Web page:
This is a thoughtful piece yesterday by Robert Shiller on the question about economics as a science. I think he cuts right to the heart of the matter:
“One problem with economics is that it is necessarily focused on policy, rather than discovery of fundamentals. Nobody really cares much about economic data except as a guide to policy: economic phenomena do not have the same intrinsic fascination for us as the internal resonances of the atom or the functioning of the vesicles and other organelles of a living cell. We judge economics by what it can produce. As such, economics is rather more like engineering than physics, more practical than spiritual.
The problem is that once we focus on economic policy, much that is not science comes into play. Politics becomes involved, and political posturing is amply rewarded by public attention. The Nobel prize is designed to reward those who do not play tricks for attention, and who, in their sincere pursuit of the truth, might otherwise be slighted.”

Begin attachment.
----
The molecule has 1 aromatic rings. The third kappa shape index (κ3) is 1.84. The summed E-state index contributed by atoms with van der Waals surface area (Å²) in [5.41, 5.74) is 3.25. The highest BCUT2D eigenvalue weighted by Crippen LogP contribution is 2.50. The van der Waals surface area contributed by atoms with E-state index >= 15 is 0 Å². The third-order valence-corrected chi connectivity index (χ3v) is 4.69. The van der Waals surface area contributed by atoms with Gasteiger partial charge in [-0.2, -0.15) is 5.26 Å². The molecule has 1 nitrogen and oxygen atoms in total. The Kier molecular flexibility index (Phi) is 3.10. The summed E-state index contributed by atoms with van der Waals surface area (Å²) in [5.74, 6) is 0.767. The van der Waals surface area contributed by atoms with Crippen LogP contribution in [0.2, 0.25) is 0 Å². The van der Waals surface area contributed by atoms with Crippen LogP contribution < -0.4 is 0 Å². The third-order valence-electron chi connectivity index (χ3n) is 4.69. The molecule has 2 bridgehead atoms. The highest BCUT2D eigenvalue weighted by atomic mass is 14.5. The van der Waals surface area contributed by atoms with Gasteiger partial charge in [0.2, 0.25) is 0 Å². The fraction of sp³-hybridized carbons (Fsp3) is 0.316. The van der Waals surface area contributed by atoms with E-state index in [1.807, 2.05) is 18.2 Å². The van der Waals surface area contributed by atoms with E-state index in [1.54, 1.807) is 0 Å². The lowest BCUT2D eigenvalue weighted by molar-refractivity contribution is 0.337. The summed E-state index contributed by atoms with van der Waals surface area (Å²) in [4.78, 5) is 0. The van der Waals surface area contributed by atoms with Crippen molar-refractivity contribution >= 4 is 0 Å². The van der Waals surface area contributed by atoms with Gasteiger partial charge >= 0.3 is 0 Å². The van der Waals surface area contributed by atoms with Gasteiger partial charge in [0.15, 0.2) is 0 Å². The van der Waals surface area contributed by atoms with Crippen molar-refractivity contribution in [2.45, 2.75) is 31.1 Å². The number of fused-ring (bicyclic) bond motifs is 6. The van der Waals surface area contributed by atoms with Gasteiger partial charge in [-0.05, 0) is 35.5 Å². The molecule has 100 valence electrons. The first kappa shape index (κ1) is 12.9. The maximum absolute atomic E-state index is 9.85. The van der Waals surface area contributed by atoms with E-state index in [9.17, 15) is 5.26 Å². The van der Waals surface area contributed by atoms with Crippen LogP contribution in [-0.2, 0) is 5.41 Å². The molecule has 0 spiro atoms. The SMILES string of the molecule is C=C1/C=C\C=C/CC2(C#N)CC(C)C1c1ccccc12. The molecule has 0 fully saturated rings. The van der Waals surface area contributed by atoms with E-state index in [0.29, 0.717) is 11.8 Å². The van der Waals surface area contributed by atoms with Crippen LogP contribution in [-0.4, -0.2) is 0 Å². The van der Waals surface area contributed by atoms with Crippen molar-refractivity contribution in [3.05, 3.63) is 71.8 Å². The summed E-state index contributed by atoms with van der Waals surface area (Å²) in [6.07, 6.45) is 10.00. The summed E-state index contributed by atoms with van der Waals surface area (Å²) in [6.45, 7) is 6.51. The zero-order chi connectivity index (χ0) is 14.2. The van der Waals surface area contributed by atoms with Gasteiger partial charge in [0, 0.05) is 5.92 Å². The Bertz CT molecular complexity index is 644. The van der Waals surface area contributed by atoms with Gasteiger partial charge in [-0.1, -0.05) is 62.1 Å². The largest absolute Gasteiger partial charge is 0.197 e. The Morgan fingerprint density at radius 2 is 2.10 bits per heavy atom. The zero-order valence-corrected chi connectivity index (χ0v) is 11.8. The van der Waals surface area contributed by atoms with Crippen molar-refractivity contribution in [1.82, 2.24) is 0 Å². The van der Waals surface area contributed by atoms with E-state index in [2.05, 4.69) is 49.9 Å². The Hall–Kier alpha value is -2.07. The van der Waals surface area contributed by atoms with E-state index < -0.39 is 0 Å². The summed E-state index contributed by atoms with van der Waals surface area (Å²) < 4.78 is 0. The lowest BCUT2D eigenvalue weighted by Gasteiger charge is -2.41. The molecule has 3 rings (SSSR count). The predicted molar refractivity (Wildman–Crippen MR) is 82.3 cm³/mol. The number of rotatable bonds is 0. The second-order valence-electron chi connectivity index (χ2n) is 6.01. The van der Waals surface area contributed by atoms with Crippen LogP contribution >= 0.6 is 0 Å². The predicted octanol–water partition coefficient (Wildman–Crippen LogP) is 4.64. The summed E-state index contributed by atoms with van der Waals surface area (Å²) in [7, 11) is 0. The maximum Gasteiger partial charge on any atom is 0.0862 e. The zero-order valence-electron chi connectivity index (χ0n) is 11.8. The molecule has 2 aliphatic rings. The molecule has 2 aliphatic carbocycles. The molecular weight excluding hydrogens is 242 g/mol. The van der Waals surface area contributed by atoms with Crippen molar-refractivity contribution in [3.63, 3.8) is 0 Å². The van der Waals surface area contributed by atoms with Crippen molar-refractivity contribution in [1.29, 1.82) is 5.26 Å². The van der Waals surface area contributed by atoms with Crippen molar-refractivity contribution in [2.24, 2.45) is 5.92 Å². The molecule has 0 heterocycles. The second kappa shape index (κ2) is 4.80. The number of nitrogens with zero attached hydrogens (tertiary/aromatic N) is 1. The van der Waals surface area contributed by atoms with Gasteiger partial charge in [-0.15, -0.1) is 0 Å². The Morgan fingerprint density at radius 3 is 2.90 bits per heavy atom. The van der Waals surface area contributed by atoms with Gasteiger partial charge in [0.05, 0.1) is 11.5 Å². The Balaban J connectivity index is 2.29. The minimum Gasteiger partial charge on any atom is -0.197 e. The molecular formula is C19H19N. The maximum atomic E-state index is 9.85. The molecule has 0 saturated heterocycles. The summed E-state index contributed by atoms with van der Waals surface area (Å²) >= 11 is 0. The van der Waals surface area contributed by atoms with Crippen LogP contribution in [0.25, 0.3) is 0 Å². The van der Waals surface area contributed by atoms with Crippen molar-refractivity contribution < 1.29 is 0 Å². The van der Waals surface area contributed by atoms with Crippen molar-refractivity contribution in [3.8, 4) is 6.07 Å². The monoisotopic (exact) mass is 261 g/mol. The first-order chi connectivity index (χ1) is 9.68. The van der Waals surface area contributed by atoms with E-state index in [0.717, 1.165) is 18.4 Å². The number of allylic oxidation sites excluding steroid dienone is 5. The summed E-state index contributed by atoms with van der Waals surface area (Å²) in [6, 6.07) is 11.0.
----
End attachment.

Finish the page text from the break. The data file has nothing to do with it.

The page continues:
I’ve done a lot of whining in the past about my belief that most of economics is just a policy debate masquerading as a scientific debate (see here). In fact, the reason I formed Monetary Realism was precisely because I got so tired of all the policy stuff. Economics can more closely relate to science. But that requires that we focus more on operational realities and stylized fact and let our political biases take a back seat. Unfortunately, with money being such an emotionally charged issue, that’s extremely uncommon and not likely to change any time soon.